“Treatment of hempseed with ethylene gas will increase the resulting number of female plants by about 50%. Ethylene is produced by certain plants (i.e., bananas, cucumbers and melons), and these can be used to treat hempseed in a simple manner. About two weeks before you plan to sprout the seeds, place them in a paper bag or envelope and put that in a plastic bag with the peels of a ripening banana or cucumber. Replace the peels after a couple of days, and change the bags to prevent mold.

    Hempseed can be feminized while they are forming on the plant. Fruit peels are spread around the area for two weeks before the plants enter the flowering phase. Remove the skins when the plants begin to flower. Otherwise, treatment with Etephon will accomplish the same effect. “

    • Aug 14, 2007
  • #4
  • mr.mike
    New Member

    So, if the seed was a male, you’ll be making hermies?

    I’ve used sensa-soak maybe twenty years ago, or so. It definitely helped in hermie production.

    • Aug 14, 2007
  • #5
  • New Member
    • Aug 14, 2007
  • #6
  • Lord Mong
    New Member
    • Aug 14, 2007
  • #7
  • Jim Finnel
    Fallen Cannabis Warrior & Ex News Moderator

    what about starting seeds directly in bannana instead of another medium?

    my mind wanders, um wonders sometimes

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    • Aug 14, 2007
  • #8
  • whatthehellp7
    New Member
    • Aug 14, 2007
    • Thread starter
    • #9
    Smokin Moose
    Fallen Cannabis Warrior
    • Aug 26, 2007
  • #10
  • Slay3r
    New Member
    • Aug 26, 2007
  • #11
  • Urdedpal
    New Member

    Any plan or product that increases the chance of herms is not for me.
    I rather find a male and pull it out than deal with hermies.
    A very fertile herm can destroy a crop with out you noticing unless you like seeded bud.
    The key word people seem to forget is feminized meaning not all are comepletely female. Feminize seeds have always been plagued with herms and make for very poor mother plants if cloning is also in growing arsenal.

    If you decide on femming seeds make sure your grow area doesn’t get too hot and you light regiment is very strict when growing the seeds too fruitation. Of course you should do this on all grows but especially with fems. Heat, high humidity, light cycling are stress triggers for hermies.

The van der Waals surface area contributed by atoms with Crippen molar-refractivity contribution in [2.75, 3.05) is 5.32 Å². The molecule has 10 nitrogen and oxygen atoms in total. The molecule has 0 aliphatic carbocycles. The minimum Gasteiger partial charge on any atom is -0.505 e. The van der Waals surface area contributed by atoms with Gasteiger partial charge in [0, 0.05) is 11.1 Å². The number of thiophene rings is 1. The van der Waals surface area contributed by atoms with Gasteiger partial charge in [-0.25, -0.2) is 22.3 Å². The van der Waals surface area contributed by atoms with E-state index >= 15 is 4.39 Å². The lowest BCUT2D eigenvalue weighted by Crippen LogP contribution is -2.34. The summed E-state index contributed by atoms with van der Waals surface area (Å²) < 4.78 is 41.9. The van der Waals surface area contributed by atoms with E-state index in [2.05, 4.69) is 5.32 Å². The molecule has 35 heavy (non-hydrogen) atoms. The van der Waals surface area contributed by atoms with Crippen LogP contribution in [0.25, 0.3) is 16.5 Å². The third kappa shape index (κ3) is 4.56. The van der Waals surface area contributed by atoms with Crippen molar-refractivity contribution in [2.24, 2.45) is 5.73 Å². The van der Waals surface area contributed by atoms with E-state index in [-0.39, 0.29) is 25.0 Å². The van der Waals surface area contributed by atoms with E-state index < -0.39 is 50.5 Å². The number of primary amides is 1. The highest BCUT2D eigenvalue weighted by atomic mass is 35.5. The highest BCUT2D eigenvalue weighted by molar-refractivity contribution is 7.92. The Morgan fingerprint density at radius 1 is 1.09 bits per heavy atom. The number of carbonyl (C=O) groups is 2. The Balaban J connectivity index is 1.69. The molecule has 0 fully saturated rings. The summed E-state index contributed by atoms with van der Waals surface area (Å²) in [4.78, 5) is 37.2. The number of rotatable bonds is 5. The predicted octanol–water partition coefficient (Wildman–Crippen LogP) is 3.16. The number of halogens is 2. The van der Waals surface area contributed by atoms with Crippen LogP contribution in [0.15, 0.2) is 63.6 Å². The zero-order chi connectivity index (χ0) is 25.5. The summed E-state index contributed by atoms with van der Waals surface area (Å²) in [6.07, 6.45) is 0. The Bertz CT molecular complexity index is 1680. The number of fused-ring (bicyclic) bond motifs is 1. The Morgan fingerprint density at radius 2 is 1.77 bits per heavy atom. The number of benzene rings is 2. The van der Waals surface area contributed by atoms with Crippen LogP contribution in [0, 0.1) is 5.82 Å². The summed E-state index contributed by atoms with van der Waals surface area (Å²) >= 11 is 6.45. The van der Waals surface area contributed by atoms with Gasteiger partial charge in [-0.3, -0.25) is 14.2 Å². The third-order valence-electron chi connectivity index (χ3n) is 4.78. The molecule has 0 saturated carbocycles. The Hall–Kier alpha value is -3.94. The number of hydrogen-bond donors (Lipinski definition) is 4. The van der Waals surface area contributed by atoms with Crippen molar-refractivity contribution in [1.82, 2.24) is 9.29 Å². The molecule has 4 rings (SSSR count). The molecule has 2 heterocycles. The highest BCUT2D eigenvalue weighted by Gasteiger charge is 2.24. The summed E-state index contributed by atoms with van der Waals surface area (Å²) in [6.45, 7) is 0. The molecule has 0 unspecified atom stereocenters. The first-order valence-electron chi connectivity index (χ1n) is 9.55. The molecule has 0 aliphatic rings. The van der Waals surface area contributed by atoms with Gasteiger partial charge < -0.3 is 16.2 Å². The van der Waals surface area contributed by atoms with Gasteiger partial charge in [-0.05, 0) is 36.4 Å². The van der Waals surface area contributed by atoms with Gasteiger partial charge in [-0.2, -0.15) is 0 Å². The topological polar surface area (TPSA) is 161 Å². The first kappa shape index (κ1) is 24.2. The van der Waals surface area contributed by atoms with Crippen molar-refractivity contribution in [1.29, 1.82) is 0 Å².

• Aug 30, 2007
  • #12
  • Akornpatch
    New Member
    • Sep 1, 2007
  • #13
  • mr.mike
    New Member

    Of course, the silver nitrate/ thiosulfate method will never produce ‘hermie’ seeds from a true female plant.

    As far as the banana method goes, I think you’d be better off putting the seeds inside a folded piece of screen in a big paper bag of apples, as far as ethylene production goes.

    • Sep 3, 2007
  • #14
  • New Member

    Funny you should say that, as I was just reading:
    USDA: Hemp, Day Length And Flowering 1947

    Pubdate: 1947
    Source: The Yearbook of Agriculture; 1943-1947, United States Department of Agriculture
    Author: H.A. Borthwick, USDA Senior Botanist in the Bureau of Plant Industry, Soils, and Agricultural Engineering
    Pages: 282-283

    DAY LENGTH AND FLOWERING – HEMP

    New practices that can be used in breeding hemp have resulted from recent photoperiodic studies. Hemp is a short-day plant. It flowers promptly when day lengths are less than 14 hours and very slowly or not at all when day lengths are greater than 14 hours. Under average field conditions about half of the plants are female and half are male. Under some circumstances, however, female plants, each of which may produce a very large number of female flowers, will also produce a few typical male flowers. The opposite condition occurs in the males; that is, a male plant will form an occasional female flower in addition to a great number of male flowers. This tendency for hemp plants to produce these extra flowers of the opposite sex is increased by subjecting them to photoperiods of 14 hours or less and to cool nights when flowers are being formed.

    Most rapid progress in breeding plants can be made with those that can be self-pollinated. Hemp, obviously, can be self-pollinated only when it produces these occasional additional flowers of the opposite sex. The advantage of being able to increase their tendency to form these flowers is apparent.

    Dr. Hugh C. McPhee of the Department made use of this behavior of hemp several years ago. He used the pollen of the male flowers that were produced in small numbers on certain of the female plants to self-pollinate those plants. When he grew the resulting seeds he made the important discovery that all of the plants were female. We have recently produced several thousand seeds in this way and have not obtained a single male plant, thus thoroughly confirming Dr. McPhee’s observations.
    ———-

    From a cannabis growers point of view, an easy way to feminise your seeds before you germinate is to use a commercial feminiser like sensa soak which…